Stocks get ever pricier, leaving value investors in the cold

If you're looking for value in U.S. stocks, you'd better look hard.

The S&P 500 Index's forward price-to-earnings ratio—the popular metric that measures how much investors are willing to pay for each dollar of expected future earnings—closed the week at 17.1, according to FactSet data. That's more than one-third higher than the P/E of three years ago.

Even with Friday's 1.1 percent drop, then, equities are not exactly at bargain level prices. (Tweet this)

Read More Dow recovers from 350-point plunge but ends week down 1.3 percent

"We're a value-driven shop, so everything we do is driven by the ability to acquire assets, stocks in particular, at a discount to intrinsic value," said Scott Clemons, chief investment strategist at Brown Brothers Harriman. "But there are precious few opportunities like that on the ground."

Dramatically inflated, and frustrating

The corporate results set to be released in the weeks ahead, which are expected to show the first year-over-year earnings drop for the S&P 500 since the third quarter of 2012, may put the exclamation point on the market's high valuations. Still, it's not just earnings.

Other measures of market valuation, such as price-to-sales and price-to-book ratios, also show dramatically inflated readings.Yet that's not necessarily an argument for ditching one's stock holdings.

First of all, stocks must be evaluated in a broader context, so that investors should base their fair-price estimates based on the broader economic landscape, or at least on the returns that can be found in the bond market. Second, valuation growth or shrinkage is often a slow story that plays out over a long time period—so neither fat nor stretched valuations are particularly helpful in predicting the market's next move.

Read MoreEarnings gusher is next test for stocks after market wipeout

Yet for those committed to follow a value-investing strategy, whereby one buys cheap names in the hopes that they will rise in price as more investors realize their true value, this is a frustrating market environment indeed.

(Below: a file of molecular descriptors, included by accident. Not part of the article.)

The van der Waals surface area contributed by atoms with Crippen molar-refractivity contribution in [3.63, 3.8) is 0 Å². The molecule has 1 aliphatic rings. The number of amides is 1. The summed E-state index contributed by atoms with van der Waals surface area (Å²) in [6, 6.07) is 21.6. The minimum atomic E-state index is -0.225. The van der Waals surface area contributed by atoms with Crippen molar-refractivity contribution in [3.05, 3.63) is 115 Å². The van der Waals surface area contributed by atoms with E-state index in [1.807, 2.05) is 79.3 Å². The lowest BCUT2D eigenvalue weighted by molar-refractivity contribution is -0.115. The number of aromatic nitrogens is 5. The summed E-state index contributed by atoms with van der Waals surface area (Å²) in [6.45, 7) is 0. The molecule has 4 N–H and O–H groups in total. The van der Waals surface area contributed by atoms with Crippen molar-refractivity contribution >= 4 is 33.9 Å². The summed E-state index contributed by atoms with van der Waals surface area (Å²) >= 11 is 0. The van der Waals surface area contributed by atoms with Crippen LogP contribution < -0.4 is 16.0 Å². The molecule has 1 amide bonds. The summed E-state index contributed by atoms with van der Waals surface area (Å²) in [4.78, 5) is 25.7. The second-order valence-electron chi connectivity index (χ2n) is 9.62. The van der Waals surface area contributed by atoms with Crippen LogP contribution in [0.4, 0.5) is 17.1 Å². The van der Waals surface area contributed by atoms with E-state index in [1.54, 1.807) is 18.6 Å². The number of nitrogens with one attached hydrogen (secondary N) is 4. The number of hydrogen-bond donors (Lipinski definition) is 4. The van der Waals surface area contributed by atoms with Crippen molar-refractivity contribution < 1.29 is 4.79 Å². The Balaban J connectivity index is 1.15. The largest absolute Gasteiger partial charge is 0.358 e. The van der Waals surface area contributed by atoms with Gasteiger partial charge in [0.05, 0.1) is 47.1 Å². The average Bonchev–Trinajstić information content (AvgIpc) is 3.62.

Trader on the floor of the New York Stock Exchange.
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Trader on the floor of the New York Stock Exchange.

Due to the dearth of attractive opportunities, Brown Brothers' Clemons has decreased equity holdings and is "sitting on a fair amount of cash, and short-term, high-quality fixed income investments. And we're viewing that as ammunition that we can use to take advantage of opportunity."

At the same time, Clemons acknowledges that he could have—and did—lodge his same complaint about valuations one, two and three years ago. In the meantime, stocks have soared.

"A year from now, could we have a market trading at 22 times earnings with negative earnings growth? Sure," he said. "The market's riskier now, but the problem with risk is just because it's risky, doesn't mean something's going to go wrong."

Clemons says he would expect opportunities to arise if stocks fell by 10 percent or more. But in the meantime, Clemons says that the risk of nothing going wrong is simply a risk that he'll have to deal with.

"The curse of value investing—which I think is a great way to build and preserve wealth over time—is that value is a really poor timing tool. As a value investor you kind of acknowledge that it takes a great deal of patience and discipline," he said.

""We have to be careful that we're not buying broken companies."" -Charlie DyReyes, Brandywine Global

Others are still finding places to buy, even if today's cheap stock is very different than the cheap stock of five years ago.

"Undoubtedly, it's much harder to find good value today," said Charlie DyReyes, senior research analyst for large cap equity strategies at Brandywine Global.

DyReyes says that his team constantly runs programs to screen to hunt for attractively valued stocks, and these screens are now producing "a much shorter list than we saw three or four years ago. And the companies that are on this list definitely have a lot more hair on them."

While the stocks that used to be cheap "were cheap for no reason, now we have to wonder why they're cheap," he added. "We have to be careful that we're not buying broken companies."

Still, DyReyes says that he still spots "pockets of value," including in large-cap banks such as JPMorgan and Wells Fargo, private equity companies such as BlackStone and KKR, and energy stocks like Continental Resources.

"We're finding value in select energy companies, which we bought starting in December and through to today," he said. As oil prices plunged, "the baby is getting thrown out with the bathwater. We see this as a once-in-a-multiyear-period to buy energy companies much cheaper."

Similarly, David O'Malley of Penn Mutual Asset Management says that energy and metals and mining stocks are two of the rare sectors in which bargains can still be found.

"The deep value is in places where there's so much bad news priced in that even if there is bad news, they won't fall further," O'Malley said. "If you look at stocks like BHP Billiton and Rio Tinto, these are global enterprises and great companies, and they're trading at great values and paying attractive dividends."

On the whole, however, the value-conscious O'Malley predicts that "this is going to be a difficult year for stocks."


—By CNBC's Alex Rosenberg.

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